In most countries including the US there are capital gains taxes on cryptocurrency assets that appreciate in value and then are sold back into fiat. Exchanges like Coinbase and Binance produce forms at year-end much like brokerages do. Let’s say you bought 0.5 Ethereum once every month, and then sold a few of those ETH at year end- which of those ETH did you sell? The exchanges will be forced to use the FIFO (first in, first out) approach that will maximize the amount of tax you owe. If you own a hardware wallet, you can use your own approach including LIFO (last-in, first out) which would likely minimize your tax bill since crypto increases in value over time. 

  1. Attacks on Exchanges 

Exchange servers literally have hundreds of millions of dollars just sitting around in a single place- an attractive target for hackers. Unfortunately security breaches on exchanges have been commonplace- with the most recent hack on a major exchange on KuCoin for $200M+ one year ago. A quick Google search of crypto exchange hacks will give you an innumerable depressing list of exchange hacks. The most notorious of all exchange mishaps was of course Mt. Gox nearly ten years ago- all coin holders on the exchange lost everything. Fortunately, exchanges have improved by miles since then, but they are not infallible. A hardware wallet fixes this issue by being designed in such a way that your private keys never leave your device.

  1. Wallets still have seed phrases

If you lose your hardware wallet but still have your recovery seed phrase, you can still recover all of your funds if your house burns down and takes your crypto wallet with it. It’s helpful to write your recovery seed phrases down several times and store them in different areas. It’s not like a criminal is going to pay attention to your seed phrases on post-it notes when your house gets burglarized.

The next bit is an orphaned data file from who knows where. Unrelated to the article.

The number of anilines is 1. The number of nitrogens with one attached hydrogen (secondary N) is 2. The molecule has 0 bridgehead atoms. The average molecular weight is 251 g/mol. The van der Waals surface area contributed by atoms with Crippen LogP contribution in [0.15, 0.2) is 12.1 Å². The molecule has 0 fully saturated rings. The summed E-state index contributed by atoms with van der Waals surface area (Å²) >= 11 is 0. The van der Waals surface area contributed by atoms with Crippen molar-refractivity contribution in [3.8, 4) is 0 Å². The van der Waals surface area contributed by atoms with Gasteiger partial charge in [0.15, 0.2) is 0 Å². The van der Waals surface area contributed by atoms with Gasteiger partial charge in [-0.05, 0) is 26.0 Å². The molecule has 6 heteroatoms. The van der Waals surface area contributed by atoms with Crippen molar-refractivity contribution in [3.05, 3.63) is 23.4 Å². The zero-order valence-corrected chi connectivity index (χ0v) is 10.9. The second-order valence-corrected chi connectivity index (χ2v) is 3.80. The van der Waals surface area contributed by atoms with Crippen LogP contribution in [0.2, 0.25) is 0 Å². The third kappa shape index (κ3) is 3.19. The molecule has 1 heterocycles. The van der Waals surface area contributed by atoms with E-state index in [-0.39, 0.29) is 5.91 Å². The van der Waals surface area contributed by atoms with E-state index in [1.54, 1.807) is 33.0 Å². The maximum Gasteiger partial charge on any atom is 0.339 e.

1. Hardware is fucking cool 

Hardware wallets are physical devices that are configured in a way that the private keys never leave the device. I’m old fashioned and like physical gear. Plus there’s something cool about typing my PIN in on the screen of my Trezor Model T and holding buttons down to confirm transactions. It makes me feel like I’m doing something. I know, it’s dumb.  Many of these devices have screens that are PIN-locked for extra security. Further, having your crypto not on a centralized exchange captures the true spirit of crypto- that it’s decentralized and cannot be wiped out by one entity like an exchange becoming compromised.  

Other alternatives to hardware wallets

As said earlier, having control over your own private keys is extremely important. If you’re not in a position to order a hardware wallet right now, there are plenty of software wallets on the web that you can download- just be very sure you’re getting the apps from the right place. Cardano can be held in Yoroi and several different coins can be held in the Exodus wallet. It’s all about not having to rely on an exchange to protect your funds. Software wallets are great, but your funds are technically at risk anytime your computer is connected to the internet- which is all the time for most of us. Even in today’s day and age malware has been incredibly resilient in being able to bypass security measures. 

Conclusion

There’s a reason that the biggest crypto holders (both retail and institutional investors) choose hardware solutions for storing their cryptocurrency- they understand that space is still far from being mature and operating with a level of security on par with institutional banks. Since you’re an early adopter of cryptocurrency- you’ll reap the benefits by getting some of the biggest gains- but you still have to deal with the downsides and growing pains blockchain tech is experiencing. As Cardano’s founder Charles Hoskinson says- “it’ll be like WiFi- someday it will all just work.” Until then, get your coins stored on a hardware wallet.